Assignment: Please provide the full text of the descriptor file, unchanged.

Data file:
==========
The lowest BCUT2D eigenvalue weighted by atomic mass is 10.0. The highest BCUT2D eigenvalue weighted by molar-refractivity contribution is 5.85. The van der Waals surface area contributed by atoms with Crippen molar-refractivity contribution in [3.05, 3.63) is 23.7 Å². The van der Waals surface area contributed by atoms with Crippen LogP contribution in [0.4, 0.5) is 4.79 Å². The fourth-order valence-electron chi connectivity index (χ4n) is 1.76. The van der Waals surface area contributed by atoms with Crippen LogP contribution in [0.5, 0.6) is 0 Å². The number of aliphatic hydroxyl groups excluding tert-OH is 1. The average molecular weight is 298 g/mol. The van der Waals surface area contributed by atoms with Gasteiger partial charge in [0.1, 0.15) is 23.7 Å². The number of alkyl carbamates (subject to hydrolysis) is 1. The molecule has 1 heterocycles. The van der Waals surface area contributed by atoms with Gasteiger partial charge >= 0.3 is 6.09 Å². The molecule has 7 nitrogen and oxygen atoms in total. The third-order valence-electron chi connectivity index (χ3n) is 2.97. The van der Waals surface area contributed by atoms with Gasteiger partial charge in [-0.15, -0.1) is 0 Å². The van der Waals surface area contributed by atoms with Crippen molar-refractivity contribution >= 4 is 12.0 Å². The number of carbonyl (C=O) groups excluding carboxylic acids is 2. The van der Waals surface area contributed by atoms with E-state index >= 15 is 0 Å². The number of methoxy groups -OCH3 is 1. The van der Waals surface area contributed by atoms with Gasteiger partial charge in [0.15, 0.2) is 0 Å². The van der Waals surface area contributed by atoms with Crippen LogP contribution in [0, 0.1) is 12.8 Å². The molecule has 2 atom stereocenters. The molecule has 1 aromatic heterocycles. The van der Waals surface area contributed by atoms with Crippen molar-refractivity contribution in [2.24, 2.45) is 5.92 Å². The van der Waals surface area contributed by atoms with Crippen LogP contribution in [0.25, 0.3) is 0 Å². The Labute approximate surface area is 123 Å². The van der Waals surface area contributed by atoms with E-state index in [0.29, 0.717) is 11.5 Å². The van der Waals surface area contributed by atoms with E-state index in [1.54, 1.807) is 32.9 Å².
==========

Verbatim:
The lowest BCUT2D eigenvalue weighted by atomic mass is 10.0. The highest BCUT2D eigenvalue weighted by molar-refractivity contribution is 5.85. The van der Waals surface area contributed by atoms with Crippen molar-refractivity contribution in [3.05, 3.63) is 23.7 Å². The van der Waals surface area contributed by atoms with Crippen LogP contribution in [0.4, 0.5) is 4.79 Å². The fourth-order valence-electron chi connectivity index (χ4n) is 1.76. The van der Waals surface area contributed by atoms with Crippen LogP contribution in [0.5, 0.6) is 0 Å². The number of aliphatic hydroxyl groups excluding tert-OH is 1. The average molecular weight is 298 g/mol. The van der Waals surface area contributed by atoms with Gasteiger partial charge in [0.1, 0.15) is 23.7 Å². The number of alkyl carbamates (subject to hydrolysis) is 1. The molecule has 1 heterocycles. The van der Waals surface area contributed by atoms with Gasteiger partial charge >= 0.3 is 6.09 Å². The molecule has 7 nitrogen and oxygen atoms in total. The third-order valence-electron chi connectivity index (χ3n) is 2.97. The van der Waals surface area contributed by atoms with Gasteiger partial charge in [-0.15, -0.1) is 0 Å². The van der Waals surface area contributed by atoms with Crippen molar-refractivity contribution >= 4 is 12.0 Å². The number of carbonyl (C=O) groups excluding carboxylic acids is 2. The van der Waals surface area contributed by atoms with E-state index >= 15 is 0 Å². The number of methoxy groups -OCH3 is 1. The van der Waals surface area contributed by atoms with Gasteiger partial charge in [0.15, 0.2) is 0 Å². The van der Waals surface area contributed by atoms with Crippen LogP contribution in [0, 0.1) is 12.8 Å². The molecule has 2 atom stereocenters. The molecule has 1 aromatic heterocycles. The van der Waals surface area contributed by atoms with Crippen molar-refractivity contribution in [2.24, 2.45) is 5.92 Å². The van der Waals surface area contributed by atoms with Crippen LogP contribution in [0.25, 0.3) is 0 Å². The Labute approximate surface area is 123 Å². The van der Waals surface area contributed by atoms with E-state index in [0.29, 0.717) is 11.5 Å². The van der Waals surface area contributed by atoms with E-state index in [1.54, 1.807) is 32.9 Å².